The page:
Ubiquitous microfauna - inhabiting air, water and soil
About 150 years ago, on 12. August 1855, the scientists Hermann and Adolph Schlagintweit,
two brothers, filled a little bit of white, apparently quartz and mica containing sand
into what they called "a cylindrical wooden box, 2½ inch in heigth,
with a half-inch inner diameter". The sample container was carefully sealed,
marked with inscription no. "1" and sewed into a special dense cotton cloth.
In order to properly assess the particular situation one should be aware
of the fact that the third brother, Rudolph, had been killed two years
before during an expedition to Kashgar, a tragic victim of local tribal conflicts.
At the moment when the vial was filled the two surviving brothers
spent some thrilling hours at the Ibi Gamin Pass, in the Himalayas, about 20,000 feet in height.
At this place they collected eight soil samples, including parts of the scarce vegetation.
Those samples were planned to be investigated later on by the famous microlife specialist
Christian Gottfried Ehrenberg in Berlin.
On the basis of this and some other results from comparably extreme expeditions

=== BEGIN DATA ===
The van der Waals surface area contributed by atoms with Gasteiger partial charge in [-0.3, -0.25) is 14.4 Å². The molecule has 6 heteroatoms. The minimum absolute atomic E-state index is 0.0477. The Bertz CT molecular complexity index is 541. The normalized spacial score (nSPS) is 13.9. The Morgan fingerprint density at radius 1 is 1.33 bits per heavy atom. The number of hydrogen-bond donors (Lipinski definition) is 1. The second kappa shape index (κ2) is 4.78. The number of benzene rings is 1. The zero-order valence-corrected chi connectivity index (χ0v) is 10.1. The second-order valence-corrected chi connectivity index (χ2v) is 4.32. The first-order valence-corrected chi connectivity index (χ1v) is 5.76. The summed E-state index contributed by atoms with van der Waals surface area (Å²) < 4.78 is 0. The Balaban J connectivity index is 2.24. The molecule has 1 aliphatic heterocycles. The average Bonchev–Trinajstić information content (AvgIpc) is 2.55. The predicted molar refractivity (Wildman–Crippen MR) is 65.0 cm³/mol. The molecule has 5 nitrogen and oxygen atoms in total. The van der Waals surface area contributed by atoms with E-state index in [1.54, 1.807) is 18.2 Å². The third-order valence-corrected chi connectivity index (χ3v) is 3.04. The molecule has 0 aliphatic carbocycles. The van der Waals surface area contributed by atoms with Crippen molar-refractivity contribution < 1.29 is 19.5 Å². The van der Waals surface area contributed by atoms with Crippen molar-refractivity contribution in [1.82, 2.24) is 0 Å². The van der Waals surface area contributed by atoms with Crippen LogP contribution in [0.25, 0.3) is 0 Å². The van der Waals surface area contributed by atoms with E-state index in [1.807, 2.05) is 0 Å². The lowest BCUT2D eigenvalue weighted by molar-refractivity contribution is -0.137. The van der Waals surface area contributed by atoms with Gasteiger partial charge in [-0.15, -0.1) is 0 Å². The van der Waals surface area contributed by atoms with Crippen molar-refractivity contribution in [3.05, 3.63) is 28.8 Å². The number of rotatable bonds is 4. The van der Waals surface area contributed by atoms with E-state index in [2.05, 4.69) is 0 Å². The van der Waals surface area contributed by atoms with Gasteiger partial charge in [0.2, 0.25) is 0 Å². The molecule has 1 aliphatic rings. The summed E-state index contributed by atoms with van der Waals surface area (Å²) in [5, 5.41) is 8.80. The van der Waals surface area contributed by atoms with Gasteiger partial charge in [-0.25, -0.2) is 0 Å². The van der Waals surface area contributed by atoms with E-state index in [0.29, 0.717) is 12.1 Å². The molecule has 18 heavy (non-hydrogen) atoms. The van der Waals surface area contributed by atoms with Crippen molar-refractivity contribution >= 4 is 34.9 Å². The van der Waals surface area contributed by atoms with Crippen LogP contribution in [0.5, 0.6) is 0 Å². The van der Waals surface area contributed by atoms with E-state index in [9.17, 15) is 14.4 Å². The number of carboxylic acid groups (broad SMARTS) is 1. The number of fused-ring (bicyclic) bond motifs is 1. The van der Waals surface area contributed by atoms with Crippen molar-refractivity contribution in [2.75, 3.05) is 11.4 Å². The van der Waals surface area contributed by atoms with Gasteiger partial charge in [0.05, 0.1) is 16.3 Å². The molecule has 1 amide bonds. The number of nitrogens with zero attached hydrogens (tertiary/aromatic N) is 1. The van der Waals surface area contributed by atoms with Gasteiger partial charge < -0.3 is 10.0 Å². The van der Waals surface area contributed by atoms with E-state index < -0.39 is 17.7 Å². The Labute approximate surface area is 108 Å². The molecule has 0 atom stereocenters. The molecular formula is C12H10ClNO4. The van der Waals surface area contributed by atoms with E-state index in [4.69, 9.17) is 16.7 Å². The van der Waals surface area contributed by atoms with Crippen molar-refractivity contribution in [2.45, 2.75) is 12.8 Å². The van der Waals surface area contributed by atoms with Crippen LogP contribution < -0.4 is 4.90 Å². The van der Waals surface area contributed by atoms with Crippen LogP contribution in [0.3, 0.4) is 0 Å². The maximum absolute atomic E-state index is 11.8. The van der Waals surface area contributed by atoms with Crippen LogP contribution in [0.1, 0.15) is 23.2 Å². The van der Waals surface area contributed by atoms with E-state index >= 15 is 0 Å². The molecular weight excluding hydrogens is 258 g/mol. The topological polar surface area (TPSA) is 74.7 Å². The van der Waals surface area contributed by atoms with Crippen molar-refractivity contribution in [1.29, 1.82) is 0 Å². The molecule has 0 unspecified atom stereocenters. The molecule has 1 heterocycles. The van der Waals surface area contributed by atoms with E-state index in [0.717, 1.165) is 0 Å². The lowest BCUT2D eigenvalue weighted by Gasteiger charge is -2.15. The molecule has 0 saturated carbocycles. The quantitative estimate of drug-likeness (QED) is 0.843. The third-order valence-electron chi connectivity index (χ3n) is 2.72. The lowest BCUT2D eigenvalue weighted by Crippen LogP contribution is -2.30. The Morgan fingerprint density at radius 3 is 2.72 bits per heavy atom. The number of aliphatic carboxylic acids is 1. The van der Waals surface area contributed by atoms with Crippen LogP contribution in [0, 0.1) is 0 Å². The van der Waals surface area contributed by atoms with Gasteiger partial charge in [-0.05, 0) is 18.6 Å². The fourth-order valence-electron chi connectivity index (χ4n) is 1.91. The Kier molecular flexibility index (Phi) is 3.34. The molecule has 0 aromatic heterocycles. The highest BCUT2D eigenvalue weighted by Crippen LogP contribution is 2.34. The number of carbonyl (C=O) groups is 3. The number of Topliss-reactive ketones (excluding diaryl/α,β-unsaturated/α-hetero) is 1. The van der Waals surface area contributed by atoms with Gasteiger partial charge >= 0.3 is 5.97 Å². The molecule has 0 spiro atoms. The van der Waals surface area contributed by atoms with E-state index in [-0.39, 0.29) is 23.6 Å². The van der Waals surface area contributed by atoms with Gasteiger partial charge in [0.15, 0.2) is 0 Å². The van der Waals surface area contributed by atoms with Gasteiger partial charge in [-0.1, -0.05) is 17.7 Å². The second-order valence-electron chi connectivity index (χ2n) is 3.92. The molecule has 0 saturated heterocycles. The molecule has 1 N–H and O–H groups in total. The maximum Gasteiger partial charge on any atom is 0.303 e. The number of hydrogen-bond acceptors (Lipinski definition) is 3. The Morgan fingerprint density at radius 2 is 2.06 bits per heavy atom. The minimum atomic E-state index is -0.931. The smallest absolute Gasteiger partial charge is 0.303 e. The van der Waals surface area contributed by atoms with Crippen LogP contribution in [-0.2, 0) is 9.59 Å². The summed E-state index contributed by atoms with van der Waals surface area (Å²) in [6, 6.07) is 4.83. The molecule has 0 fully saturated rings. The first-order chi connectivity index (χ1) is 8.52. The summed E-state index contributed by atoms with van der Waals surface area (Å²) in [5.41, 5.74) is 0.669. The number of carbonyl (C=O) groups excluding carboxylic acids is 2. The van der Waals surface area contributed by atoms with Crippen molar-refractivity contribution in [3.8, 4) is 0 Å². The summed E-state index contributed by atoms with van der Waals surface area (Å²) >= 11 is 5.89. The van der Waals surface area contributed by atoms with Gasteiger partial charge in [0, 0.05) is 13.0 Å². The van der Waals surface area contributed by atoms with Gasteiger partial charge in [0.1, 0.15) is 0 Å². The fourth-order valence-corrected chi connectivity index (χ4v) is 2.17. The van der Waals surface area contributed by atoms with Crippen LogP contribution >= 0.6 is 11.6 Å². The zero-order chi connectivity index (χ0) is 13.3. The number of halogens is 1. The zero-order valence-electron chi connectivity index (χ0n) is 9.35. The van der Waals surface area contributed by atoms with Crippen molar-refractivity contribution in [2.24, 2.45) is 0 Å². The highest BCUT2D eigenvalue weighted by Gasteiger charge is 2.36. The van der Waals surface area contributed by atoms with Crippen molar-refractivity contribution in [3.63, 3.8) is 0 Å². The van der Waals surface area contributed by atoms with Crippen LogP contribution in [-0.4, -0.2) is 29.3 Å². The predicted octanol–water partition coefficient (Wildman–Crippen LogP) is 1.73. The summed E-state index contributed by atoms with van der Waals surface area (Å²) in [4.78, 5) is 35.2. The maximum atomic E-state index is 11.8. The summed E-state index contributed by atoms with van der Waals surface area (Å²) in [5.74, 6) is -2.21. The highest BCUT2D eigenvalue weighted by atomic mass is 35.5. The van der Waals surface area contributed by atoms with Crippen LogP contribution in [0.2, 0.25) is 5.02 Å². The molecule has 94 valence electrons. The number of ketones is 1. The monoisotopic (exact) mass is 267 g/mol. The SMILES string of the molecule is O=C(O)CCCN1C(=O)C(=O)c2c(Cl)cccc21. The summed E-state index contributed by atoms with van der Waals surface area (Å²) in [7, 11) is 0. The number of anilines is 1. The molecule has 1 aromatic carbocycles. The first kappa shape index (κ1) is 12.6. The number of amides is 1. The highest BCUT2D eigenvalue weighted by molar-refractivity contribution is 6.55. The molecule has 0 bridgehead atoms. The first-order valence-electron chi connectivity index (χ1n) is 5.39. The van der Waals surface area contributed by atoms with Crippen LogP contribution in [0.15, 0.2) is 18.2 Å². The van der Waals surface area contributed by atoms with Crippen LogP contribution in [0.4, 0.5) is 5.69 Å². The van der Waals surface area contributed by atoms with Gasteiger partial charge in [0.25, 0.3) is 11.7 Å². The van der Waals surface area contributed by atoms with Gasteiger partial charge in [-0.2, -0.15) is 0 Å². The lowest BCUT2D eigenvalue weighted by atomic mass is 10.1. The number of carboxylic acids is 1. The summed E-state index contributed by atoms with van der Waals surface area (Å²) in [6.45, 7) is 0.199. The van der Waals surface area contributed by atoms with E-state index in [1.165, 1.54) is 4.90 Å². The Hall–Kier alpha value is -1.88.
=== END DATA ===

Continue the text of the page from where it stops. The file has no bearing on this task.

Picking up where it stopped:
Ehrenberg in 1859 published his fundamental article entitled
"Contribution to the assessment
of the stationary life in Alpine heights up to 20,000 feet".
This issue will be dedicated exclusively to the famous Ehrenberg article.
The term "stationary" in the title does mean that most traces of life found
were considered to be stable under those extreme conditions.
Ehrenberg was not only driven by the wish to discover new microfauna species. Moreover,
he was eager to confirm his theory of omnipresent micro-life, unvisible
to the bare eye but nevertheless causing tremendous effects:
the formation of mountains and a major contribution to the nutrition of
the rest of the fauna.
Microfauna in water
In his article Ehrenberg points out that there seem to be parallels between
the relatively scarce microfauna population density of the oceans and
that of the Himalayas: in both cases life is not very conspicuous, sometimes
invisible to the bare eye, but nevertheless omnipresent - as it will always
be possible to get hold of it by special means (plankton net,
microscope). Already before Ehrenberg had demonstrated that the tiny shells
of fossil organisms like the Radiolaria
can sum up to gigantic mountains. Later on, in 1851, Thomas Huxley found
the corresponding living radiolaria in the Mediterranean Sea. It had been
proven that microscopic organisms can cause huge effects - though in this case
only as a post mortem tomb community.